Government departments continue to score low in corporate governance as they fail to adhere to the basic rules and regulations stipulated by the law and public accounts procedure manuals.
A new report by the auditor general (AG) Mildred Chiri notes that many government departments have been found wanting.
“Governance weaknesses were observed in areas of internal control, record-keeping, diversion of resources from fund accounts to parent ministries, reconciliation of sub-paymaster general accounts…, late submission of fund accounts and management of government property and resources,” said Chiri in the report.
The 2014 report notes that some ministries were not reconciling differences between figures in the sub-paymaster general accounts and the public finance management system.
The AG has highlighted the same concern over the years, saying the current audit revealed that the problem had not been addressed. Forty eight percent of 27 audited ministries were found to have failed to do the reconciliations.
Last year, said Chiri, treasury paid about $180 million to service providers as direct payments through ministries, but “most of the direct payments to service providers were not supported by invoices and receipts”. The failure to raise invoices, said the AG, might compromise the accuracy of the expenditure figures.
Some ministries did not keep full financial records as required to foster accountability and transparency and failed to submit departmental assets certificates.
“In some instances, the master assets registers and property registers were not being updated as most of the procured assets were not included in the registers. Furthermore, some fund’s assets were not revalued after the dollarisation of the economy and as a result the value of the assets was not included in the financial statements,” noted the report.
Most of the departments did not maintain proper accounting records such as receipts, payment vouchers, goods-received vouchers, cash books and ledgers. In other cases, departments were not using the required accounting officer’s instructions manual that guides officers when preparing the accounts.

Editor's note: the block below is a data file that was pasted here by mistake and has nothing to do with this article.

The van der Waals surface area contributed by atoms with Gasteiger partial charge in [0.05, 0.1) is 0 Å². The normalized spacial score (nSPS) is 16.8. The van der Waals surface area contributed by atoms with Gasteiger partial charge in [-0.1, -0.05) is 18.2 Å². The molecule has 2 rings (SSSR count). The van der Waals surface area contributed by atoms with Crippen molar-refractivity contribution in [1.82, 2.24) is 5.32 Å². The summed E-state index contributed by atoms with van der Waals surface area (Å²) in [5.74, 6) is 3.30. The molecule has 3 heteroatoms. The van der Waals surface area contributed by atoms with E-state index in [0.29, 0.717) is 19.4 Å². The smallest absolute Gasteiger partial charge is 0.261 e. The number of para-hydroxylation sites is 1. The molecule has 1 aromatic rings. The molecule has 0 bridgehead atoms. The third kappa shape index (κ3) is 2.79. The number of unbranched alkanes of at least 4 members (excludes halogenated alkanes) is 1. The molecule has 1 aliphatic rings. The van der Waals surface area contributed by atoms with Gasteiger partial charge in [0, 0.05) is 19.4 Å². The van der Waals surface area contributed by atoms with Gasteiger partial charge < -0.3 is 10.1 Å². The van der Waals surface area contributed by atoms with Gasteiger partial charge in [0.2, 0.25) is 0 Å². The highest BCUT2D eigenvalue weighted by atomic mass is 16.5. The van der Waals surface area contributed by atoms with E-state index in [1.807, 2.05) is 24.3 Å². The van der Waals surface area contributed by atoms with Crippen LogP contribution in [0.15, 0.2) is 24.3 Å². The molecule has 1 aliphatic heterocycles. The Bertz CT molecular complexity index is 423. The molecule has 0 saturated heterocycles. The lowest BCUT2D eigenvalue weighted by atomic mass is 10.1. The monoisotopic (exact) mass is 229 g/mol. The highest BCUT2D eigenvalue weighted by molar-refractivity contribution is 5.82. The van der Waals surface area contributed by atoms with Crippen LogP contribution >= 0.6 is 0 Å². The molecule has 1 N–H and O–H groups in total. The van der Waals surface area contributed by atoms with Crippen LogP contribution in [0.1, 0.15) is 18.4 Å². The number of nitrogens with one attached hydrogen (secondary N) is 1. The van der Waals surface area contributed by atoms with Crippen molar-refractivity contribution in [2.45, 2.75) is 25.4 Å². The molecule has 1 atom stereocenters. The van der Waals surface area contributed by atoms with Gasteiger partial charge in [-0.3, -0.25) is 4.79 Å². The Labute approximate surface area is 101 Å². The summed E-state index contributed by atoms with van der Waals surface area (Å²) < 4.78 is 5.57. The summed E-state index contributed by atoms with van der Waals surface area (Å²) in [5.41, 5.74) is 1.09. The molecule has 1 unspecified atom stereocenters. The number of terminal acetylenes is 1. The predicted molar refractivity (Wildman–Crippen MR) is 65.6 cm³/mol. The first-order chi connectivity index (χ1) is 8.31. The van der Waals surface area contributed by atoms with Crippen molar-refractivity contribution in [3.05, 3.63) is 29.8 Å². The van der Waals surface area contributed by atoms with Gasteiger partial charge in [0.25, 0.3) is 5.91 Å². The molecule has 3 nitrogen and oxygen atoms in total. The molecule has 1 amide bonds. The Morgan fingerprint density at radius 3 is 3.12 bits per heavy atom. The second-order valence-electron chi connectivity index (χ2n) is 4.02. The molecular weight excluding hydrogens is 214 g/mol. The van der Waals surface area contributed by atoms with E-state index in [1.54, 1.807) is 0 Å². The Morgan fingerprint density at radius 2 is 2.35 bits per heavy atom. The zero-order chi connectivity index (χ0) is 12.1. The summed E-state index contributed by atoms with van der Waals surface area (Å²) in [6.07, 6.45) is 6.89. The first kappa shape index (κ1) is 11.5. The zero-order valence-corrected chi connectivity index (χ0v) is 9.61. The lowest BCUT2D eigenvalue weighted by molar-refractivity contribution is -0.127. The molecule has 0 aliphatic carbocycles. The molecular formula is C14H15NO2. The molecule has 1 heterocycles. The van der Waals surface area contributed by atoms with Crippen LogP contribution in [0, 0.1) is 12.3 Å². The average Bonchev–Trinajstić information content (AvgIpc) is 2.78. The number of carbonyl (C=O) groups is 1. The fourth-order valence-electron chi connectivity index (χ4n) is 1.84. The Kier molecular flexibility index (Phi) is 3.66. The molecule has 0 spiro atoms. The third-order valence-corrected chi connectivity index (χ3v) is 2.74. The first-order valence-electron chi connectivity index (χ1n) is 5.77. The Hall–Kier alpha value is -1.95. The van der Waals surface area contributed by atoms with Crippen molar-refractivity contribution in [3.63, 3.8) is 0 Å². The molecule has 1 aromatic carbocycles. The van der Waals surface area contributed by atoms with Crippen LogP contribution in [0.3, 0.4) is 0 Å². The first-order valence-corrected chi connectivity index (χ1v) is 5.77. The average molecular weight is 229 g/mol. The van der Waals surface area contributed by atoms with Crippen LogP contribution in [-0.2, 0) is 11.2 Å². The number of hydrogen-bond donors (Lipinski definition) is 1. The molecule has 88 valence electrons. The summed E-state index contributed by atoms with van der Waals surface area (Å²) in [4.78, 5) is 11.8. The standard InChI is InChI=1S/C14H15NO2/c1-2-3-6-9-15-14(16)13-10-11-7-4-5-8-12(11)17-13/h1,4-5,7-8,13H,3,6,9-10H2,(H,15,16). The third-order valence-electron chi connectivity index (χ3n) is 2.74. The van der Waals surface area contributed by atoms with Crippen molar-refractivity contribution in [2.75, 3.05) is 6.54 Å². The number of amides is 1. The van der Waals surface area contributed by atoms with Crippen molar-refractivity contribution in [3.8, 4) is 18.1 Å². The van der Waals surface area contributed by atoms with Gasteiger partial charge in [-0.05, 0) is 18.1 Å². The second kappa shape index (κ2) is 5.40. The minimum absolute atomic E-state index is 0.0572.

The majority of ministries failed to set up audit committees as required by Section 84 (1) of the Public Finance Management Act (Chapter 22:19) and did not have risk management policies in place. As a result of weak internal control systems, some ministries lost amounts of money ranging between $23,000 and $204,000.
$95 million outstanding
Ministries owe some $95m to government due to weaknesses in debt recovery – a 90 percent jump from the previous year, said the AG. The debts came in the form of outstanding travel and subsistence advances and revenue from rentals, survey fees and surcharges, in addition to investments locked in financial institutions and loans advanced to local authorities.
Some of the debts have been outstanding since 2009. “If these amounts had been recovered, they would have gone a long way in funding government operations and programmes. There is a risk that government may fail to recover these amounts and may end up writing off some of the debts,” said the AG.
As in previous years, some ministries procured goods and services that were never delivered, indicating that the departments could have inflated expenditure.
“The audit revealed that most of the ministries were not taking corrective action on the issues of irregularities raised in previous year audits hence some of the weaknesses remained unresolved or were recurring yearly,” said the AG.